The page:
The more nuanced What Have You Done to Solange? argues that the problem with the Church isn’t hypocrisy: its moral emasculation in an age of excess. The eponymous Solange is the daughter of the headmaster of a Catholic boarding school. At the start of the movie she’s a gibbering, idiotic wreck and no one seems to know why – or care. The school’s gym teacher, Enrico, is having an illicit fling with an underage student (but it’s okay, because both of them are hot). The two are cavorting in a rowing boat when they witness the brutal murder of one of the schoolgirls. Later, Enrico’s sexpot girlfriend is drowned in the bath for what she saw, forcing him to go on the hunt for the killer.
Director Massimo Dallamano encourages us to think that it’s one of the priests at the school behind the kinky massacre. A rosary is glimpsed and it is implied that the killer picks his victims whilst hearing their confessions. But Dallamano has a surprise for us. Enrico realizes that the villain isn’t picking on random girls but rather on former friends of Solange. At the film’s climax, he discovers that all the victims were involved (very willingly) in a sexy sex ring. Solange got pregnant and the schoolgirls forced her to have an abortion, performed with rusty implements on a kitchen table. Solange was driven mad by guilt. Her father, the headmaster, took it upon himself to avenge her by slaughtering everyone involved.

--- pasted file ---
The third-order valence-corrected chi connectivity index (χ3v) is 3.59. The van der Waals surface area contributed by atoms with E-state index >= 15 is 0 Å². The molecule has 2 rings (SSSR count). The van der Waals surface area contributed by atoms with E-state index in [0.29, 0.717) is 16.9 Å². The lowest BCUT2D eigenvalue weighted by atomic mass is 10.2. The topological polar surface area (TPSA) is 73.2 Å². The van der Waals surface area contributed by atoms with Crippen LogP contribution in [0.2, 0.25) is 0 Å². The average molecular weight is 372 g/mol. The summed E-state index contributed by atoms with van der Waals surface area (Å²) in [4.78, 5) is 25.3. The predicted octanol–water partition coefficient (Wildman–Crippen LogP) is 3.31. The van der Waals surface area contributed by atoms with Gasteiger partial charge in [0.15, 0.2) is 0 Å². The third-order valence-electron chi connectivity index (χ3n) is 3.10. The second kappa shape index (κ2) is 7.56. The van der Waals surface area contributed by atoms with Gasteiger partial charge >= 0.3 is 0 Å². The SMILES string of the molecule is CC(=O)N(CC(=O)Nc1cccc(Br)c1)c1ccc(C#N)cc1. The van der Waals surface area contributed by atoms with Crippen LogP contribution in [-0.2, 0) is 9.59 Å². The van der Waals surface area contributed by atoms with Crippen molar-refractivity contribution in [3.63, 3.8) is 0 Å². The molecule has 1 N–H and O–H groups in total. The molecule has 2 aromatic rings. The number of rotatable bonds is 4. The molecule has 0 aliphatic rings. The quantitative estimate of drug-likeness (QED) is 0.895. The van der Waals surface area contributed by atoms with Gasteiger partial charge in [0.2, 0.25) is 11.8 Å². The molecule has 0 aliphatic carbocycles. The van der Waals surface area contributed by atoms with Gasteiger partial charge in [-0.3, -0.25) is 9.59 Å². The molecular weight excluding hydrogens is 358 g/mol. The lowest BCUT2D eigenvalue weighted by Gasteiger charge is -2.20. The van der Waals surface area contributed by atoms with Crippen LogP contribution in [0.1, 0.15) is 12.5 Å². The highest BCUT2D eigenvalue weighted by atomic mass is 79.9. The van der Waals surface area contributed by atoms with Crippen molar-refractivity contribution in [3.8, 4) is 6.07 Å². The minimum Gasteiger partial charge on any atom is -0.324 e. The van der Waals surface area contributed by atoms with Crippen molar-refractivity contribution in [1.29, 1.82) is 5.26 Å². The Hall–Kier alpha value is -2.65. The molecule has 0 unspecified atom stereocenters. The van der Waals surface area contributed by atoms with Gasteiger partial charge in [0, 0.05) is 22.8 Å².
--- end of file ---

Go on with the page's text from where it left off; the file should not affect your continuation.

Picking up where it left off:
Dallamano implies that the Church is partly at fault for not having chastised the schoolgirls and enforced moral order. The priests on screen are nice enough fellows, but presented as tired and confused; the schoolgirls regularly skip Mass and no one notices. The headmaster represents an outraged laity that must take order into their own hands. Given the awfulness of the abortion scene, the audience is prompted to sympathize. What Have You Done With Solange can be read as a sort of prolife response to It’s Alive!, a traumatic movie about a baby born with a taste for human flesh.